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14 Important Ideas About What Every Homestead Needs and Must Implement

Are you a beginner homesteader or someone who is considering getting into homesteading?

Well, congratulations and welcome aboard this amazing adventure. The homesteading community is one that is usually very friendly, helpful, and very informative.

So hopefully you’ll do some research and join us as we strive to lead healthier, self-sufficient, and more prepared lives.

But what goals should you set as a homesteader? That is an interesting question and one I’ve yet to answer…until now. So let me tell you about all the things I think each homesteader needs.

What Every Homestead Needs and Must Implement to Succeed

1. Growing Room

I realize not every homesteader lives in a home in an urban community, or even in a house on a farm. There are some people who try to be as self-sufficient as possible living in a small urban apartment, and I salute you for being so creative and using what you have available.

But not all of these tips will work for you. I have more tips here that are aimed for apartment homesteaders, though.

However, be sure to scroll through and see what tips you can utilize to be as self-sufficient as possible in your situation. In this article, I am planning on discussing full self-sufficiency for people who have even a small portion of land.

So my first tip for people who have around a ½ acre to an acre of land or more is to find a way to grow a garden. This can be a raised garden bed or a huge garden that takes up quite a bit of space.

But be sure to check with any HOA regulations before tiling up too much dirt. Depending on where you live, you may have to be creative by even planting a container garden.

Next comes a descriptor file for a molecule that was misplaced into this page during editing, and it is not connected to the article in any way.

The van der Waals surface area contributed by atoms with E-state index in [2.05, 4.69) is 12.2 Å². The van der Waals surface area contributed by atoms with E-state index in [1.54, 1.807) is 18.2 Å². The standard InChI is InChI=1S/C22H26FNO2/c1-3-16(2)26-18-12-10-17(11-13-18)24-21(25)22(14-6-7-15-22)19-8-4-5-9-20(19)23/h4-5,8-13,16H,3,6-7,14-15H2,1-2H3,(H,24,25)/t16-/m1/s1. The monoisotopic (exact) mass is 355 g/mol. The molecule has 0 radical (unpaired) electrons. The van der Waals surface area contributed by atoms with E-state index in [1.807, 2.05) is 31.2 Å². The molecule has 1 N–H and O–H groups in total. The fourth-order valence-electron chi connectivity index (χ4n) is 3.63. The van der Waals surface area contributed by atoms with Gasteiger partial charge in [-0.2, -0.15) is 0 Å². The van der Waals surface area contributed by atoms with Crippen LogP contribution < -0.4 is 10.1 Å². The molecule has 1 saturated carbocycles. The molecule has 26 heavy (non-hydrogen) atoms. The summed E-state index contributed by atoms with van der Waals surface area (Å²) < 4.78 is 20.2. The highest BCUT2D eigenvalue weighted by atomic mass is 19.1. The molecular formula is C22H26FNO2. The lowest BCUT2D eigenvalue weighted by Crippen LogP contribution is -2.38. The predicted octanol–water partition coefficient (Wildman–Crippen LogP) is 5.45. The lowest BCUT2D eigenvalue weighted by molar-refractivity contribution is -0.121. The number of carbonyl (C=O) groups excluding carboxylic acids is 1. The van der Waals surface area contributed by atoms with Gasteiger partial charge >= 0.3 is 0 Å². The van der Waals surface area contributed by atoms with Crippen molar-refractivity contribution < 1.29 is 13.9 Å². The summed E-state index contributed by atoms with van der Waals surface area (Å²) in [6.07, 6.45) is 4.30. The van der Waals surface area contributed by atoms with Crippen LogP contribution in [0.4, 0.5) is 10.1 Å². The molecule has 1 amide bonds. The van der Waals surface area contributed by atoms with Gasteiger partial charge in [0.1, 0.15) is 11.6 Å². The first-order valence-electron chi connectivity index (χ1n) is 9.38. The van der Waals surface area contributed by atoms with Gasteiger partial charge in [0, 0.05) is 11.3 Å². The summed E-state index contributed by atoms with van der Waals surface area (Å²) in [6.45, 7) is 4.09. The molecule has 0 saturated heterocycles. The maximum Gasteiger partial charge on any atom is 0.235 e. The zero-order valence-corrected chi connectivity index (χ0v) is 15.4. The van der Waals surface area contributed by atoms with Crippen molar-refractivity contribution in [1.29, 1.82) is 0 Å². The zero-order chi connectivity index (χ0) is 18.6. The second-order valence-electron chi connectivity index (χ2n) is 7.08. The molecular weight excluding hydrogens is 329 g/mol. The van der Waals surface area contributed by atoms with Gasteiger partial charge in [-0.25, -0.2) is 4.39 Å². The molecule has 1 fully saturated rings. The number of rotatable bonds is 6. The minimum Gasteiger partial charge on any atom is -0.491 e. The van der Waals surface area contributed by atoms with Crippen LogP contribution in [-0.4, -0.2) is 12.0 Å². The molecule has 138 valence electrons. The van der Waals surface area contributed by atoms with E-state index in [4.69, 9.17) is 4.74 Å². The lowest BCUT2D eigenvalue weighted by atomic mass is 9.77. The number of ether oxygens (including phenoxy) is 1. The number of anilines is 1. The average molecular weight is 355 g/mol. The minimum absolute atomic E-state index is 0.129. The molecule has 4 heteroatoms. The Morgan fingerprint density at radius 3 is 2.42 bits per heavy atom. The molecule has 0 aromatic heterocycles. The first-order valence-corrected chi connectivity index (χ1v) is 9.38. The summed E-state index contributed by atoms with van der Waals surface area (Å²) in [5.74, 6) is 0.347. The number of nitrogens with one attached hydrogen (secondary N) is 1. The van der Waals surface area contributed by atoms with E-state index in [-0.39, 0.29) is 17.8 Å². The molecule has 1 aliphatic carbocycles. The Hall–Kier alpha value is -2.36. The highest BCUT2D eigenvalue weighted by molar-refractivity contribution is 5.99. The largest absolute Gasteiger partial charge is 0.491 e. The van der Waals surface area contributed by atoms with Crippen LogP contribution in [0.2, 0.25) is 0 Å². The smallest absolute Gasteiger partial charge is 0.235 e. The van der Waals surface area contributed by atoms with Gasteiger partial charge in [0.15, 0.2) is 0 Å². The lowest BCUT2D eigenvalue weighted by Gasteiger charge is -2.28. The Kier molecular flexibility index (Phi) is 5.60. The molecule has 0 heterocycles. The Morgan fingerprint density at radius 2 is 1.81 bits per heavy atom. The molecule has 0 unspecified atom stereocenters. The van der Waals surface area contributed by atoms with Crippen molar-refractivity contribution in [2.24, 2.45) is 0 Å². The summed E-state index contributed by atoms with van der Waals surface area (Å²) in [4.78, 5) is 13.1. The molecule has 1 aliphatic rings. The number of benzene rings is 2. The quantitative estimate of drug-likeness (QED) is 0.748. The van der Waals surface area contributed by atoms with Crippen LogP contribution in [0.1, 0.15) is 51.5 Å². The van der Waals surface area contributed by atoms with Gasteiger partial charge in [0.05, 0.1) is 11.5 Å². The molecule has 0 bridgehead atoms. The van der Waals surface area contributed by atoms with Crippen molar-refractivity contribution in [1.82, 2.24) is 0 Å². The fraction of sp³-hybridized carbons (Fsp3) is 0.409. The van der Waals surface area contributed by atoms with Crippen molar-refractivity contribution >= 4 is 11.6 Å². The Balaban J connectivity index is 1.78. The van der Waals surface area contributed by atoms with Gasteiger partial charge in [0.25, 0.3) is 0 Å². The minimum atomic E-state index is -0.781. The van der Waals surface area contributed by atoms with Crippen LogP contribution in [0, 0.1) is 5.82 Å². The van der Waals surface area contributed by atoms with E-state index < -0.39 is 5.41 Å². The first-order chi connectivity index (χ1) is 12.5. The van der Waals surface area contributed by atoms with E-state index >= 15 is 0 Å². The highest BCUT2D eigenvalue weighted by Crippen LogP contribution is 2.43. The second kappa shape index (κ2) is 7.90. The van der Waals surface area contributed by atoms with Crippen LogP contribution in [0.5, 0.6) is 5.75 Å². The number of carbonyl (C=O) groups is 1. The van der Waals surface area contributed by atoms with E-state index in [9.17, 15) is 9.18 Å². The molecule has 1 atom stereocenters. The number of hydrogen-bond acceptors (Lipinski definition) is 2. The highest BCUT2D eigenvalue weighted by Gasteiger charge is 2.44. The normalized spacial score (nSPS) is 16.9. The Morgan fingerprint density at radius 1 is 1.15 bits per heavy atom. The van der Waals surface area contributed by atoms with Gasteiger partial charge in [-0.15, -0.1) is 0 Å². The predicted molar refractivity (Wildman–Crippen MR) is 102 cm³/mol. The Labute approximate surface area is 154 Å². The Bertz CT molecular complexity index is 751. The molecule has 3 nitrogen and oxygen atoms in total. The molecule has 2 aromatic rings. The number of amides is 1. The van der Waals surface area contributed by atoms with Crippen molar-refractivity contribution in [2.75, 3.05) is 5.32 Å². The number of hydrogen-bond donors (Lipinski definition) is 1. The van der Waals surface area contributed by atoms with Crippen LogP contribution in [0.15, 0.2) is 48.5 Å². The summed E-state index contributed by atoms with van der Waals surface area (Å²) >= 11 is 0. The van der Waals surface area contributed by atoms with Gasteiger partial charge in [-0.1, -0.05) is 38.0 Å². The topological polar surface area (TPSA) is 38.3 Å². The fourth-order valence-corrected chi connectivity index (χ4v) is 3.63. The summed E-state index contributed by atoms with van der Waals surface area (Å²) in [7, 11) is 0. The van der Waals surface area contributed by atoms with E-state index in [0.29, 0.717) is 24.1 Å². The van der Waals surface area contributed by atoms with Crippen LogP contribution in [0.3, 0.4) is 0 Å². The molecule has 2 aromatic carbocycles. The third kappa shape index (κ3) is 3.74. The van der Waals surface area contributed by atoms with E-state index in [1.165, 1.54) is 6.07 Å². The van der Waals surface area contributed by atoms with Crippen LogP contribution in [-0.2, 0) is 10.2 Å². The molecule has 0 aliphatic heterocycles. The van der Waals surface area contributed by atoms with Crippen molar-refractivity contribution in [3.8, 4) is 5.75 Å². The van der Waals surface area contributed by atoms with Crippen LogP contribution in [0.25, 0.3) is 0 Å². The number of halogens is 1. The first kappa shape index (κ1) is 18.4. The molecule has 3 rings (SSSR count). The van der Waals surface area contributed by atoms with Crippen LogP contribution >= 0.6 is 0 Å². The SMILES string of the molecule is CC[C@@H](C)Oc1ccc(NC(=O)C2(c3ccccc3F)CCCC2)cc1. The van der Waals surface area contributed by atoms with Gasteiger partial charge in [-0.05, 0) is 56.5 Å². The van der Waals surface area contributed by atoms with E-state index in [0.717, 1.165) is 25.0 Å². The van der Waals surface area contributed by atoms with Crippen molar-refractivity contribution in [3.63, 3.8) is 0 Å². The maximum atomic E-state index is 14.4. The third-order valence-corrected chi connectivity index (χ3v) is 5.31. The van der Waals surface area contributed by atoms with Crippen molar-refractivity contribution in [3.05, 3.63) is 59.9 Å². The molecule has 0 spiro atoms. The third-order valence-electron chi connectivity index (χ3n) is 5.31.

Yet, it is feasible. If you can grow your own vegetables, then you can preserve them and you are now supplying your own food.

2. Cluck, Cluck, Cluck

Chickens are amazing livestock. The reason is, as long as you don’t live anywhere that prevents you from having them, you can raise a few hens which require very little space. You can even build them a fashionable coop like you’ll find here.

But once you begin to raise chickens, you now have a protein source in two ways. You can have eggs and raise your own meat.

Yet, the best part is that chickens require little room and little resources to feed them.

So when your garden is in full bloom, you can feed them with it. You can allow the chickens to free range in your yard for other food, and you can raise mealworms for their protein.

Or you can check out our resource on cheap chicken feed and cheap protein options for chickens too.

As you can tell, they are a great way to be self-sustained even when you have little room. Plus, they don’t require a lot to keep them fed if you want to feed them from your land as well.

3. The Herbs

You may not realize what a benefit it is to have your own fresh herbs that you can depend on returning year after year, but it is amazing.